Morris R. Beschloss 2014-05-30 01:22:42
2014 Perfect Storm Will Underscore Economic Upward Surprise Growth While overly optimistic predictions carry a large risk factor, 2014 contains almost all the ingredients of the best year economically since the turn into the current millennium. Although this column’s previous analyses have carried strong elements of optimism since late last year, several factors have been added to the equation, leading to a gross domestic product growth reaching or even exceeding 3 percent for 2014. 1) The biggest positive surprise has been the unexpected rationale of Congress and the White House, displaying rare cooperation in quickly solidifying annual fiscal year-plus (October 2013-March 2015) expenditures and reaching an agreement on debt growth spanning the next 12 months. 2) With another major confrontation on the 2014 fiscal year-plus budget objectives and a 13-month Treasury debt off the table, America’s business and industry community can focus on the expansion that has been held back by fear of Another double-barreled debt-deficit “Beltway shutdown.” This means utilizing the multitrillion- dollar monetary cache that has been reposing on the balance sheets of business firms large and small, and all-time-high bank liquidity. 3) Although questions about health-care reform and threats of presidential executive decrees continue to hang over an otherwise bright outlook, America’s multifaceted growth capacity will be more unfettered than at any time since the late 1990s. Early indications of commercial, industrial and infrastructural growth projects signal an expansion momentum not seen in the past decade. 4) With a combination of unprecedented energy development, export acceleration, and massive infrastructural distribution projects high on the list, revenue growth, employment opportunities, and the solidification of the U.S. Manufacturing and construction base give every indication of an upward surprise. Although the anti-business thrusts of EPA, overburdening financial regulations, and demands for environmental action will continue, the combination of the upcoming midterm elections and an increasingly restrained overall federal government interference (largely because of the Nov. 4 voter showdown) will allow the renewed optimism of the business community to provide the sizzle that had so far been lacking in the post-recession recovery period. By accentuating the many emerging positions, while contemplating lessening of economic negatives previously anticipated, the 3 percent growth potential now appears more realistic than had previously been contemplated. Individual, Small-Business Tax Shelters Provide O set to Federal Stealth-Tax Growth As individual taxpayers and several hundred thousand small businesses brace for the impact of stealth taxes charged against them to offset the cost of Obamacare and other federal government subsidies, it’s incumbent on millions of Americans to know about the write-offs and deductions available to them. Several professional polls indicate that the average American is either not familiar with them, or instead uses the maximum deductions without itemization allowed by law to take advantage of this meager, but meaningful, offset to hard-earned individual income. While large, publicly held corporations have a bevy of experts on their payrolls, and financial advisers and lobbyists to back the sustenance of their massive Bottom lines, independent businesses and high-income individuals are left to seek out the best CPAs available to advise them on deductions and tax offsets under the ever-changing IRS laws. In my own contact with both individual and independent businesses, I’m surprised at the number of otherwise knowledgeable individuals who do not take full advantage of the substantial variety of tax offsets available. Some of the most common that tend to be missed are: 1) Business-related transportation, entertainment, and lodging expenses permitted under the law. Since these are periodically intertwined with personal expenditures, some of those interviewed about this deduction are often remiss to avoid an IRS investigation, and claim that the government always comes out ahead. 2) Home office use. Many thousands of Americans today are working out of homes fully equipped with the latest computer technology to transact business requiring extensive communications skills and advice. Here again, the latest Internal Revenue interpretations indicate allowances for expenses incurred in such office arrangements. 3) Investment loan interest. For decades, the U.S. government has encouraged individual loans to invest in liquid assets (stocks, bonds) as well as real estate. This is being helped by making interest on such loans deductible, and has recently been abetted by encouraging personal investment in such renewable energy opportunities as solar panels—supported also by utilities, which have high mandate levels imposed by the government to encourage consumers’ renewable energy electrical usage. 4) Home sales. Just about any profit made on the sale of the home’s original cost under most transactions will be free of capital gains taxes (up to $500,000 for a married couple filing jointly). 5) Capital losses. This write-off is now only available to coverage of contemporary capital gains, plus $3,000 of ordinary income, although it can be carried forward. Although these are only a random few of the tax offsets available to individual and small businesses facing the increasing onslaught of federal, state, and municipal taxes, access to the best tax accountants is strongly suggested. While empty talk of flat taxes—whose mailing could be reduced to postcard size for filing— fills the air, it is more likely that the patchwork of tax increases and lobbyists’ preferences will guide the U.S. tax collectors’ means of slowing the gargantuan U.S. Treasury debt. This is showing little sign of abating in the foreseeable future. Is Inflation or Deflation in the Global Economic Future? While the memory of the grinding, deep financial crisis continues to haunt the global economic recovery, the big question debated by the world’s pundits is whether the decades-long disinflation will be followed by an equally lengthy return to a 1960-70-early ’80s-type intensifying inflationary return. The preliminary answer might lie in the genesis of these economically debilitating phenomena: During a solid 20-year post-World War II recovery, the U.S. experienced a switch to its greatest economic growth ever, reversing all the losses of the Depression, and then some. With America’s multibillion-dollar Marshall Plan helping to rebuild Europe and assisting Japan’s dynamic economy, a domestic U.S. reconstruction effort via the GI bill allowed millions of college-educated military veterans to fill jobs, buy new houses, and create families. This not only created the greatest U.S. economic prosperity ever, but spread it among the 150-millionstrong population in wages, while most businesses used their increased profits to expand, upgrade, and acquire new companies. Although deterred by the Korean “police action” in the early 1950s, America’s unimpeded economic expansion did not hit a brick wall until President Lyndon B. Johnson employed a disastrous “guns and butter” policy that included A major debacle in Vietnam, as well as a costly “war on poverty,” both of which turned out to be multibillion-dollar losses. This precipitated a surge of intensely rising costs, exacerbated by major union wage demands in leading industries such as automotive, to which America’s big business agreed due to their bulging books. Since they were able to pass on rising prices, they acceded to inflationary double-digit demands, and a roaring inflation was on. With long-term interest rates imposing skyrocketing mortgages as well as other commercial labor demands, U.S. inflation peaked during the 1977-81 Carter administration, subsiding only two years after the election of President Ronald Reagan. After 25 years of this high interest-rate reversal, goods prices dropped precipitously. Currently, with the changing of the guard at the Fed and the rising prices of such necessities As milk, bread, and other staples, there is concern that a new wave of inflation may be in the offing—especially with unemployment slowly improving, and industrial production, especially in energy development, booming. This is causing inflationary concerns. Even billionaire super-investor George Soros’ record stock-short position is making the stock markets nervous in anticipation. However, a strong inflationary return is highly unlikely; neither in the U.S. or the world’s leading nations, such as Japan, Germany, the United Kingdom, France, or Canada. The ravages of recession, even though mild, indicate a surplus of available employment, commodities, and record corporate bottom-line monetary positions. With supply surpluses exceeding demand, at least in the intermediate term, a lengthy worldwide disinflation scenario is much more likely.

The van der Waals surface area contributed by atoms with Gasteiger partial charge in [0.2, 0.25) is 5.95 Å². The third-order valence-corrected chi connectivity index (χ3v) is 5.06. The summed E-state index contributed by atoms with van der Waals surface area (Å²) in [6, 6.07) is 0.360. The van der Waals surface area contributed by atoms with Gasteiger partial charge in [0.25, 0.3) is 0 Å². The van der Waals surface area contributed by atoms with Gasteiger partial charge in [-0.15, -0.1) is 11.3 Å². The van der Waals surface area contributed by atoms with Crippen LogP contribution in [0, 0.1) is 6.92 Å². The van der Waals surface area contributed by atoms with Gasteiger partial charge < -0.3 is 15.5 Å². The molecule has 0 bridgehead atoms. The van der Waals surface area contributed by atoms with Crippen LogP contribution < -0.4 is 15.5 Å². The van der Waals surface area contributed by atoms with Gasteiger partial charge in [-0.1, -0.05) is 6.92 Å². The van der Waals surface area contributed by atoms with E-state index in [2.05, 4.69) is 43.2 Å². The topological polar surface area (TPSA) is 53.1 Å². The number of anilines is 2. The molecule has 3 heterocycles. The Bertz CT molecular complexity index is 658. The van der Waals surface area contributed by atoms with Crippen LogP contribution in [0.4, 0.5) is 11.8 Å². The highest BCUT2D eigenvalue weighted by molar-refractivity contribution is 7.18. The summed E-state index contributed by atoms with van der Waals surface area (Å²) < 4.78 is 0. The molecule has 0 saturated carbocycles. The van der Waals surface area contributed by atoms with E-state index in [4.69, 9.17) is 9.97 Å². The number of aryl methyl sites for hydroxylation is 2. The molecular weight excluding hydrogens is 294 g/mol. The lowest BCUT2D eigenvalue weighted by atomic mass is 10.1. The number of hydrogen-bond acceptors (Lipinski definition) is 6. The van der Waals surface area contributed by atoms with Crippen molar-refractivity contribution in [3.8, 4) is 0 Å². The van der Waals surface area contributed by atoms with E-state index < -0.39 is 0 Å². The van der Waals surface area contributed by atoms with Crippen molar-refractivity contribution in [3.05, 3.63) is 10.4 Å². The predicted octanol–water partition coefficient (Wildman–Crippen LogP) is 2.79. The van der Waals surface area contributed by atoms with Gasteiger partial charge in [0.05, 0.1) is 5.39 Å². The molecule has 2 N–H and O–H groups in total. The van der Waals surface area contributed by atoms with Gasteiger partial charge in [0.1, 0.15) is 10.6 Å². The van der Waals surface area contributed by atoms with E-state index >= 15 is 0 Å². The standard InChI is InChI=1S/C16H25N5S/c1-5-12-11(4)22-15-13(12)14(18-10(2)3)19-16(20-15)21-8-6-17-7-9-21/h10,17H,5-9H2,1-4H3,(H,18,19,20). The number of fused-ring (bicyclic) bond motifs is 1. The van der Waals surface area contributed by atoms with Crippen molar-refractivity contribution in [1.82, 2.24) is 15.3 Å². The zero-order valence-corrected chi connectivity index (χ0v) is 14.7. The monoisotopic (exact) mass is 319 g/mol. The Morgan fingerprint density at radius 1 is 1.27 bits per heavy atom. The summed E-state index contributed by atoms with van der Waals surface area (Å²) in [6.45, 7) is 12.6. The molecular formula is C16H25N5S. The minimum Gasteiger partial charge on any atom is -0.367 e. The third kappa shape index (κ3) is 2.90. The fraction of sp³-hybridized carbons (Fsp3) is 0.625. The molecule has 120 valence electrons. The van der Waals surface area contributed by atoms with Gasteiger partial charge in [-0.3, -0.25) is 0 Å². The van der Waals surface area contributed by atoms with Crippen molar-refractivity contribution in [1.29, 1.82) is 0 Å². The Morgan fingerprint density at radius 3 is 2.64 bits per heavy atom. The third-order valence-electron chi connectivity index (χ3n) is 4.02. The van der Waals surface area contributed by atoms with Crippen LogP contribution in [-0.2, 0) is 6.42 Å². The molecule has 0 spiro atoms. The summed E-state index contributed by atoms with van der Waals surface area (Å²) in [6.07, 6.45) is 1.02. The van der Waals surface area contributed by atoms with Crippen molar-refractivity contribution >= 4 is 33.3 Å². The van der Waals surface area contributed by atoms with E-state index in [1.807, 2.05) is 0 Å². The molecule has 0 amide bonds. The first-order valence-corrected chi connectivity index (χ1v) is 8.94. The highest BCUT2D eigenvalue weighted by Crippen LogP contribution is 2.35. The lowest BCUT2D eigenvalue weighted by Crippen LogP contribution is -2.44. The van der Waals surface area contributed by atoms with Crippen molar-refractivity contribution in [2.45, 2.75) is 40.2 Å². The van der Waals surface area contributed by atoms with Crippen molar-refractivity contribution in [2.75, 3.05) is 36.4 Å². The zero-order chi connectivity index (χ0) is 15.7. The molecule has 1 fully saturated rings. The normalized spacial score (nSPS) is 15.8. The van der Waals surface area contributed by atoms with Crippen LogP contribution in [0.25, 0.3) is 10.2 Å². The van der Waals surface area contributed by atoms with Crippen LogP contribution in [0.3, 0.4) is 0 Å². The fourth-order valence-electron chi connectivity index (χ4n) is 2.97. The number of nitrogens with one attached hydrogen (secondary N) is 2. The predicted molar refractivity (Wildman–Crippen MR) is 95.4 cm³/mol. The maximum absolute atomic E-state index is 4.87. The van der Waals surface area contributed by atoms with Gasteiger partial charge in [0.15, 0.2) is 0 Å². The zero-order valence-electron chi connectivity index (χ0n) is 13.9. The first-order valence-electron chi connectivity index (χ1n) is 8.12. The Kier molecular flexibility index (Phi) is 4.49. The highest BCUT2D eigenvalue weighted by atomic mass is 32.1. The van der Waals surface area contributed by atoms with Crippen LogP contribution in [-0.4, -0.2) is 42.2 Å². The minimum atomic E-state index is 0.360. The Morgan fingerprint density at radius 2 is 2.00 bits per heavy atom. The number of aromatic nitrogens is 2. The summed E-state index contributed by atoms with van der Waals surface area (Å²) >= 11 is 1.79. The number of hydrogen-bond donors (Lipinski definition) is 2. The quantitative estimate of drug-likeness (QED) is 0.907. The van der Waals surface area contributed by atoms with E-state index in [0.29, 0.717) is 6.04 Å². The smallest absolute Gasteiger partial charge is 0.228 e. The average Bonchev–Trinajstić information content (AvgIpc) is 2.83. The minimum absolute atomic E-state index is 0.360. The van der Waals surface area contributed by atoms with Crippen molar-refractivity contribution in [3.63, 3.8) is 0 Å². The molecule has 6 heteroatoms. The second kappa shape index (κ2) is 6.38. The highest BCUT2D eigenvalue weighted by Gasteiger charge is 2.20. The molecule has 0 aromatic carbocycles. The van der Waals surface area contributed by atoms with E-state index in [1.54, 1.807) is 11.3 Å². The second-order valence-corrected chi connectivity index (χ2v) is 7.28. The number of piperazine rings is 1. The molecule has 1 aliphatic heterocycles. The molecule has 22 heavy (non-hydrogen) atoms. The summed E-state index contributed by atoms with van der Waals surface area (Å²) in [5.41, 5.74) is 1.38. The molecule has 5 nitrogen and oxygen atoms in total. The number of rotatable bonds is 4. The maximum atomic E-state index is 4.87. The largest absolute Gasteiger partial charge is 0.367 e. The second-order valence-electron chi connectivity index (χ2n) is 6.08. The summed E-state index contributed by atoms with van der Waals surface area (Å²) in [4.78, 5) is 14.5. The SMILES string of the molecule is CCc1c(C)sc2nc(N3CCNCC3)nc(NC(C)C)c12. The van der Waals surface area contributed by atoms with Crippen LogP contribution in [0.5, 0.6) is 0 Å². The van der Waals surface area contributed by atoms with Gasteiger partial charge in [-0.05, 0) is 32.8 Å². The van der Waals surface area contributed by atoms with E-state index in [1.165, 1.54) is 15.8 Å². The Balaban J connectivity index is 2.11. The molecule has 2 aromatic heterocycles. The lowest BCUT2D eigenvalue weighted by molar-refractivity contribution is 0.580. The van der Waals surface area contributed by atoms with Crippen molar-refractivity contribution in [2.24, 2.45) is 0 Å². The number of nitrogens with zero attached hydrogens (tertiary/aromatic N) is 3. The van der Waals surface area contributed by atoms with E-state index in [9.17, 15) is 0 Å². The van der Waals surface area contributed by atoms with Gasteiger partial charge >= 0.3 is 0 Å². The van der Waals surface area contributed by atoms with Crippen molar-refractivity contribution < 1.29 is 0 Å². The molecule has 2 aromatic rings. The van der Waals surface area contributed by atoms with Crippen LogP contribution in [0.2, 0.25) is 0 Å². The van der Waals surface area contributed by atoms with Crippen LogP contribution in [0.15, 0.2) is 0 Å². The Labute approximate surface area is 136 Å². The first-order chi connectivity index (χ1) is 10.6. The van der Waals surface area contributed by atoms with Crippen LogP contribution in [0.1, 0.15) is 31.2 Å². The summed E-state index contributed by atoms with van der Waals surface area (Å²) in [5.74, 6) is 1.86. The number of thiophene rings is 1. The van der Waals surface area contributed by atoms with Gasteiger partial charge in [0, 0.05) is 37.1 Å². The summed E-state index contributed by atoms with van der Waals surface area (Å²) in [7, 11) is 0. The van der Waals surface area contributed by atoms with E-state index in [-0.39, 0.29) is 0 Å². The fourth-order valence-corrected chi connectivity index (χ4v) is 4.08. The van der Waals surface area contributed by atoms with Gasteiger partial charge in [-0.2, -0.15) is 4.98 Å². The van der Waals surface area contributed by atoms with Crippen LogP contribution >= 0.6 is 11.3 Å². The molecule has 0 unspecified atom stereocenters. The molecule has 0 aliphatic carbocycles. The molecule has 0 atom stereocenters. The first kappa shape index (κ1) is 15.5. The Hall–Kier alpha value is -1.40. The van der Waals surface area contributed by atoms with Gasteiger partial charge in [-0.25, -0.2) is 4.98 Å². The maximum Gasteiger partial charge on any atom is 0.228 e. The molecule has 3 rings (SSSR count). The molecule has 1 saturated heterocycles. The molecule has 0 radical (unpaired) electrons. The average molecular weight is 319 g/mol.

Published by SupplyHouseTimes. View All Articles.
This page can be found at http://digital.bnpmedia.com/article/Economic+Outlook/1725265/211858/article.html.